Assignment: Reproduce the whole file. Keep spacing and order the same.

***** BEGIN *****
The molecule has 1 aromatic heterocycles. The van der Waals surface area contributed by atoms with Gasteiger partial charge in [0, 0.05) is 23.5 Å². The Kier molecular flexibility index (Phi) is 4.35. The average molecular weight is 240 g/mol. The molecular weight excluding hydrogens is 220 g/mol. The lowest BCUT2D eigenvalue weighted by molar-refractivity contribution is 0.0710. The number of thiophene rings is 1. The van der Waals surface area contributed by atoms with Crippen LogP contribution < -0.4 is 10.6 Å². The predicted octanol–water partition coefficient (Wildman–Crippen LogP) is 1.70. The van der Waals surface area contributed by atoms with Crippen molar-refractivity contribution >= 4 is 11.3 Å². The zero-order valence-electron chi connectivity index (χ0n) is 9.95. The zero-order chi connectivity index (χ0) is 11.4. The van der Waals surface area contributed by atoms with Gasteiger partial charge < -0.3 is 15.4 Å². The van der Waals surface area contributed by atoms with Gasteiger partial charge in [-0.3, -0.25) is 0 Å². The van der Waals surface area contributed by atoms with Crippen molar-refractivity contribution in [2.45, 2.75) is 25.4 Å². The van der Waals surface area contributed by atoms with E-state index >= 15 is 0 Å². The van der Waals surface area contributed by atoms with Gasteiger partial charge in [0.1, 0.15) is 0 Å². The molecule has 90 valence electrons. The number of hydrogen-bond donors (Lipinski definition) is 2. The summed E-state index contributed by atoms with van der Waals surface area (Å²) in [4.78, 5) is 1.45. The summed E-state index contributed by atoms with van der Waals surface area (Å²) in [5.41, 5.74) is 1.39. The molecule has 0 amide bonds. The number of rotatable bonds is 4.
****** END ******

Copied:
The molecule has 1 aromatic heterocycles. The van der Waals surface area contributed by atoms with Gasteiger partial charge in [0, 0.05) is 23.5 Å². The Kier molecular flexibility index (Phi) is 4.35. The average molecular weight is 240 g/mol. The molecular weight excluding hydrogens is 220 g/mol. The lowest BCUT2D eigenvalue weighted by molar-refractivity contribution is 0.0710. The number of thiophene rings is 1. The van der Waals surface area contributed by atoms with Crippen LogP contribution < -0.4 is 10.6 Å². The predicted octanol–water partition coefficient (Wildman–Crippen LogP) is 1.70. The van der Waals surface area contributed by atoms with Crippen molar-refractivity contribution >= 4 is 11.3 Å². The zero-order valence-electron chi connectivity index (χ0n) is 9.95. The zero-order chi connectivity index (χ0) is 11.4. The van der Waals surface area contributed by atoms with Gasteiger partial charge < -0.3 is 15.4 Å². The van der Waals surface area contributed by atoms with Gasteiger partial charge in [-0.3, -0.25) is 0 Å². The van der Waals surface area contributed by atoms with Crippen molar-refractivity contribution in [2.45, 2.75) is 25.4 Å². The van der Waals surface area contributed by atoms with E-state index >= 15 is 0 Å². The van der Waals surface area contributed by atoms with Gasteiger partial charge in [0.1, 0.15) is 0 Å². The molecule has 90 valence electrons. The number of hydrogen-bond donors (Lipinski definition) is 2. The summed E-state index contributed by atoms with van der Waals surface area (Å²) in [4.78, 5) is 1.45. The summed E-state index contributed by atoms with van der Waals surface area (Å²) in [5.41, 5.74) is 1.39. The molecule has 0 amide bonds. The number of rotatable bonds is 4.